Culture in Post-Keivan Rus

Due to several factors, most of which were a result of the Mongol invasion, there is very little evidence detailing the day-to-day culture which existed in Post-Keivan Rus. What we do have, however, does provide interesting clues about literacy, the arts, and entertainment of the day.

One source is a doodle by a boy distracted in the middle of practicing his alphabet. The boy, Onfim, provides a drawing of an unidentified man atop a horse stabbing another unidentified man lying upon the ground. One of the reasons that this is interesting is its implications about education and literacy of the time. It’s likely that this student was being formally educated from the nature of his work. Because literacy was rare amongst the common people we can assume that he was not being taught in a school-like setting, so he may have been working with a tutor of some sort. Onfim’s education may indicate that literacy was more important to the culture than previously believed, if his parents were concerned enough to start his learning at a young age.

A popular but controversial form of entertainment for the common people was the minstrels, or the skomorokhi. The skomorokhi did a variety of things for the entertainment of others, including animal training, acting, juggling, playing music, and dancing. They were easily identifiable by the bright colors of the costumes that they wore. Though loved by the common people, they were not so popular in the church. In a collection of sermons called the Zlatoust they are condemned for “preparing the road to perdition for themselves and their followers”. Even after being put down by the church their popularity rose still in spite of it. It’s interesting that the people seemed to care more about the entertainment the minstrels provided than the opinion of the church on that form of entertainment, judging from  the fact that the people were still listened to the group that the church looked down on. It’s also interesting that the people who made up the skomorokhi held positions all along the social hierarchy, some being  well off, others being poor.

Literacy in Post-Kievan Rus’

The readings, focused on culture during the fourteenth and fifteenth century, shed light on literacy rates and leisure. Birchbark charters show evidence of literacy among children, while artifacts (instruments, masks and manuscript initials) are indicative of traveling minstrels. Despite the information provided, however, the author and compiler speaks of many things we don’t know or have evidence of (possibly due to the Mongol occupation). Art and architecture are almost absent, prior to what Sakharov notes as a ‘cultural renewal.’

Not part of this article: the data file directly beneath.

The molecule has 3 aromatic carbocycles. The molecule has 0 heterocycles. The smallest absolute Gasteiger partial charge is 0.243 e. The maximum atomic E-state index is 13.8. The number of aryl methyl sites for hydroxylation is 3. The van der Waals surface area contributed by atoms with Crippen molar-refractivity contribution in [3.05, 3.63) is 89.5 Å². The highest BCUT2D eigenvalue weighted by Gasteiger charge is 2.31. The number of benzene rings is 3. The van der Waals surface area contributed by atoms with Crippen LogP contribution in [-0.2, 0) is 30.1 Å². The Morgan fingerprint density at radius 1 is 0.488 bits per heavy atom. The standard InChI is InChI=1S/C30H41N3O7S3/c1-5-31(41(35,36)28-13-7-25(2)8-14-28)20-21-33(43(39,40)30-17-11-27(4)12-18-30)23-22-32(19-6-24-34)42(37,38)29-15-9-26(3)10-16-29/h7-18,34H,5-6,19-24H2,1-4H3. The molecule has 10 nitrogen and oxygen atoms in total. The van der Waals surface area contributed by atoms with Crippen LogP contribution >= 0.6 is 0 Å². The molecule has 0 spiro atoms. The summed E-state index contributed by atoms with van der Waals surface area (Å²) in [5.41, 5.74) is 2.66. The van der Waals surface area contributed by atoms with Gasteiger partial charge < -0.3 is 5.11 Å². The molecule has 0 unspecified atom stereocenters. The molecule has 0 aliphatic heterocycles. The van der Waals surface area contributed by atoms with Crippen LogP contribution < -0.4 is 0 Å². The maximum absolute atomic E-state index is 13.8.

The birchbarks were particularly interesting, providing some evidence to the notion that literacy was spreading. The picture, drawn by Onfim, displayed a drawing of a boy (or man) riding a horse and slaying some type of villain. While at first the age of the creator could be drawn into question (how can the age of Onfim be established?), there are several key aspects that point towards what the author suggested. While style can’t really be taken into account (the shaky lettering would suggest someone new at penmanship), the proportions of the drawing seem more child-like. As children grow and develop, their perception changes. The length of the arms and and legs in relation to the torso could support this theory.

While the birchbark charters do display evidence that literacy was increasing, how widespread was it? In previous readings in lectures, it’s been noted that Novgorod was particularly special, due to its relationship and interaction with other nations. What does the author define as ‘formal instruction’?

New Rus Culture Post Mongol Occupation

Little evidence of culture and everyday life was left behind after the Mongol occupation. As A.M. Sakharov had pointed out in our previous readings, the Mongol Yoke destroyed centers of elite culture, cities, and markets all around Rus. Despite all that was lost during the occupation, it seems that starting in the  early fourteenth century, a new Russian culture had awakened.

One of Russian history’s most famous painters, Andrei Rublev lived during this era. Rublev pioneered a whole new style of art and invented painting techniques never known before. Not only is he considered one of the greatest artists in early Russia, but his work has been compared to some of the most well known artists in Western Europe. The discovery of pieces of birchbark writing gives evidence that there was, to some extent, literacy in Novgorod. One of them lists letters of the alphabet while the other is a picture of a horse and rider spearing an opponent. It also includes the name Onfim to the right.The drawing is very simple and looks as if it was drawn by a child. This means that education of reading and writing for children could potentially have existed.

Another form of culture that seems to be fairly significant at the time was the travel of Skomorokhi. The Skomorokhi were people that provided entertainment throughout Russia to mostly the peasant class. They included musicians, dancers, actors, and tamed animals dressed in colorful costumes. Using a variety of instruments from the gusli to percussion and wind instruments, the Skomorokhi were very popular at the time.

I found it most impressive that so much of this culture arouse independent of the Mongols. For instance, Rublev’s paintings did not have any Mongol cultural influence. His style was his own, and did not borrow from other cultures. The Skomorokhi’s instruments were ones they developed themselves and were not things made by the Mongols. There was a new and innovative culture in Rus, and that is something that is unique for a people ruled by a different culture for so long.